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30 March 2004: Crater Plato and the Lunar Alps Here can be seen the Montes Alpes (Lunar Alps) including the Alpine Valley, and the crater Plato. Although the Alpine valley can be seen clearly, the rille running down the middle of it is beyond the capabilities of the small telescope used (114mm/f8 reflector with 2x Barlow). Beyond the Alps, in the top-right of the picture, the large W. Bond crater can be seen. This image was created from around 300 frames stacked in Registax 2, then wavelet enhancement applied.
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2 April 2004: Crater Tycho and Mare Nubium This is Tycho, the crater that displays the greatest ray structure on the moon, around it. A pair of rays goes off to the left of the picture into the dark area which is the Mare Nubium (Sea of Clouds). The black crater above the pair of rays, almost part of the Mare Nubium is Pitatus. To the right of Tycho in the picture is Clavius, with it's distinctive chain of five progressively smaller craters inside the large one. More details of Clavius can be seen on the moon page (picture from 30 March 2004).
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29 March 2004: Mountains around Mare Imbrium An interesting mosaic (due to the number of features included) showing the mountains around the north and eastern edge of the Mare Imbrium (clockwise from top, Montes Alpes, Montes Caucasus, Montes Apenninus) and the crater Archimedes (including Montes Archimedes), when the shadow terminator was close. Compare this picture with the image of Plato and the Alps from one day later on 30 March 2004. This image is a mosaic of 6 separate ones, each of which was formed from around 300 AVI frames stacked and aligned in Registax 2, then merged with iMerge.
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8 April, 2005 - Great Red Spot transit
On the night of 8 April 2005, I knew that Jupiter's great red spot would be crossing the planet (known as transiting) at a favourable time for me for imaging. I captured 21 AVIs using the 2x Barlow and all with the same settings. This was ideal for creating an animation, which is shown here.
Each of the 21 frames of the animation was created from a stack of 675 frames out of 1350 captured with the ToUCam pro. I used K3CCDTools to automatically capture for 90 seconds every 4 minutes, which gave just enough interval between each to see some movement on the final animation, whilst not ending up with too many images to process.
Each AVI was stacked in K3CCDTools, wavelets applied in Registax 3, sharpening and resizing in The Gimp. The frames were aligned using K3CCDTools again, and finally the animation was put together in The Gimp.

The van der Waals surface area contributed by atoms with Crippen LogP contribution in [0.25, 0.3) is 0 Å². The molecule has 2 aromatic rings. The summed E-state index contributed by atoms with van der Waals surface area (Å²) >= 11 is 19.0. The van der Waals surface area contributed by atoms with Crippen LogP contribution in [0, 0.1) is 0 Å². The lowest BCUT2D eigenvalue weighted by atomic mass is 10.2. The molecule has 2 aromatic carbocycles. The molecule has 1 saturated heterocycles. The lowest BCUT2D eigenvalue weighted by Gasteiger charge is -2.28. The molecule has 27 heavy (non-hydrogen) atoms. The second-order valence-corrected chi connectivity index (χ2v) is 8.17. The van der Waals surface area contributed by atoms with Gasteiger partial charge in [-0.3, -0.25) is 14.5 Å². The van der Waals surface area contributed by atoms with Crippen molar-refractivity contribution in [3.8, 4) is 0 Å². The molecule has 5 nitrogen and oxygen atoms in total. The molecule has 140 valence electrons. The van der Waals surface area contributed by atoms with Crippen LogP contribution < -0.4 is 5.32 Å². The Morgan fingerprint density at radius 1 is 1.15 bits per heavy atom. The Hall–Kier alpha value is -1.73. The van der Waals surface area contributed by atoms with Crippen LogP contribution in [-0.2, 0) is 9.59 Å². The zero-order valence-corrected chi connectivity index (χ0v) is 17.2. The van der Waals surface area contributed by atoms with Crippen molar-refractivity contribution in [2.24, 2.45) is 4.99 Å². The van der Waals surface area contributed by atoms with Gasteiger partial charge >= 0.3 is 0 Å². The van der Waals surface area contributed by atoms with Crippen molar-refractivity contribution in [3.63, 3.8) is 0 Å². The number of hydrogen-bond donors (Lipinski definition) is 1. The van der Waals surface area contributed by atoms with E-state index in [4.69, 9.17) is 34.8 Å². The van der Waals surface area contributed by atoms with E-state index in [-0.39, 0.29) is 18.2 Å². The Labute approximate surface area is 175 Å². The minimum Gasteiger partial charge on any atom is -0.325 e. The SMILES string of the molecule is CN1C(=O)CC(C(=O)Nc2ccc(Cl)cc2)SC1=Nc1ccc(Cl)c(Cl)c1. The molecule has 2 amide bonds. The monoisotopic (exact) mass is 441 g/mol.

Click the image to see the best frame from the animation
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18 March 2004: Jupiter with GRS My best Jupiter picture, this shows the great red spot nicely, and some nice detail. I stacked 400 frames in K3CCDTools, applied wavelets in Registax 2, then adjusted colour and applied unsharp mask in The Gimp, as always. The camera was attached to the 2x Barlow lens on the 114mm f8 Newtonian reflector, and the settings were: Brightness mid, saturation max, gamma was 0, gain 50%, and shutter speed was 1/50s.
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Saturn, 22 January 2006 I had great luck with Saturn on this night. I centred the planet in the eyepiece of my my Europa 250, put in my 5x Powermate and centred it again. I was surprised when I put the ToUCam in and found it was perfectly focussed! One of my eyepieces must be parfocal with the camera, I must do some experiments to find out which.
Perhaps it was the 3-hour cooling down, perhaps it was the laser collimation (although that's not unusual), perhaps just seeing and a bit of luck. Whatever, I had the best preview image I can ever remember, with the Cassini division clearly visible all the time -- which is unusual for me.
Mindful of software-imposed limits, I captured lots of 1800-frame AVIs, and stacked the best 100 from each. This first result is 600 from 10,800 frames at 15fps.
You can see that in this image the shadow of the planet on its rings is very small, and almost equal on both sides (although it is clearly slightly bigger on the right). This is because this image was taken close to opposition, when Saturn is directly opposite the sun in Earth's sky.


  • ToUCam Pro 740 in non-raw colour optimised mode
  • Baader UV-IR blocker.
  • Europa 250 f/4.8 Newtonian with Televue 5x Powermate.
  • Gamma: 16%
  • Gain 81%
  • Stacked in K3CCDTools, Wavelets in Registax, combined 6 images in The Gimp, then wavelets again.
  • The image was resampled 2x in stacking, then reduced to about 2/3 in postprocessing.
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Venus, 30 March 2004 At this time of year, Venus is an "evening star" following the sun. Here the crescent phase of Venus is becoming clearer and over the next few weeks it should become more and more noticable.
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Daves Astronomy Pictures